Palm House Zone
Around the Palm House
The area around the Palm House is the heart of the 1850s Nesfield
and Burton landscape. Their design overlies and dominates the earlier
18th century Kew Garden landscape largely designed by Frederick,
Prince of Wales, Princess Augusta, William Chambers and Lord Bute.
This accumulation of design activity over the years has created
a variety of landscape characters, making this one of the most interesting
and varied areas of Kew. Designs range though small plots of open
lawn, formal flowerbeds, terraces with seats, an ornamental lake,
clumps of mature trees and open vistas. It presents an unusual mix
of high Victorian design, 18th century formality and 20th century
The area is dominated by its keynote buildings, particularly the
Palm House and Waterlily House.
The Palm House is a Grade I listed building and is one of the world's
finest surviving 19th century glasshouses. Built of wrought iron
and glass, it was the largest greenhouse in the world when it opened
and remains one of the architectural icons of Kew. It is surrounded
by a terrace and flowerbeds, which have replaced Nesfield's original
parterres, and overlooks a lightly wooded landscape comprised of
plantings of diverse genera.
Just by the Palm House, the Waterlily House is another of Kew's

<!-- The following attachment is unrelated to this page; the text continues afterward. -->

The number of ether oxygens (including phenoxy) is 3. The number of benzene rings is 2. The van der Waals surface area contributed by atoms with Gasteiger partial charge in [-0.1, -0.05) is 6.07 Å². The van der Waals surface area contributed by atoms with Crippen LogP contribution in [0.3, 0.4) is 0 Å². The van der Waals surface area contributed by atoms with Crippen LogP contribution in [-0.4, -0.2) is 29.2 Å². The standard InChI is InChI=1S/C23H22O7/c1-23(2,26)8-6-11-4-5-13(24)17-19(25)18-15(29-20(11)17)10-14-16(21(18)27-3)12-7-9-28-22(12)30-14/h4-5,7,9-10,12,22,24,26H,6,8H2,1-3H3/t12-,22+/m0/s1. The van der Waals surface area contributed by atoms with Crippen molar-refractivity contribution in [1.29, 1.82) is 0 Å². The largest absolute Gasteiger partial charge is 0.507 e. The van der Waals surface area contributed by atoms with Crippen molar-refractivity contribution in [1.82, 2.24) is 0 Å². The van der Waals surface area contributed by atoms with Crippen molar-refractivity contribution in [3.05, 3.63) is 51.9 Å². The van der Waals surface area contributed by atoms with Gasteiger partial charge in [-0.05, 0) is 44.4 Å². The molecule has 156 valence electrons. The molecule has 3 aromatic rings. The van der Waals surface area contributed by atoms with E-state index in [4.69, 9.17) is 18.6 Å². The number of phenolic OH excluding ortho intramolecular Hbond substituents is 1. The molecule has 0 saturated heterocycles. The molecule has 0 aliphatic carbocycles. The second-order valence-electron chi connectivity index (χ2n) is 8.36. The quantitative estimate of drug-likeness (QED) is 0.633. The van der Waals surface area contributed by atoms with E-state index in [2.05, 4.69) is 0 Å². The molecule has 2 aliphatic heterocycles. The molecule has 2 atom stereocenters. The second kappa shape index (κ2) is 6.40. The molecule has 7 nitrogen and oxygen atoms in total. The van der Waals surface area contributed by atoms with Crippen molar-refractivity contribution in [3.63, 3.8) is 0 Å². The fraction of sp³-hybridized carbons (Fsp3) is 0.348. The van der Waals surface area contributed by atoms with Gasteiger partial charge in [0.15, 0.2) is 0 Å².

classic listed buildings, again with ironwork by the builder of
the Palm House, Richard Turner. Built in 1852, it was then the widest
single span glasshouse in the world, designed specifically to house
the huge attraction of the age, the giant Amazonian waterlily.
Dividing the landscape are Nesfield's three vistas, the Syon Vista
leading to the Thames, the Pagoda Vista and a minor vista to a Cedar
of Lebanon. These three vistas, together with the Broad Walk, form
the core structural elements of the Nesfield/Burton design and are
best experienced from the western entrance to the Palm House.
The visitor entrance at Victoria Gate, well serviced by public
transport, has a modern visitor centre. Its popularity with visitors
is no doubt due to the high visibility and ease of access to the
The Broad Walk, the Vistas and numerous other paths lead visitors
easily into other areas of the Gardens. Museum Number One opposite
the Palm House, is the educational resource centre for the Gardens
and is also home to the fascinating Plants+People Exhibition.
In the Palm House Zone:
to: Places overview
On to: Pagoda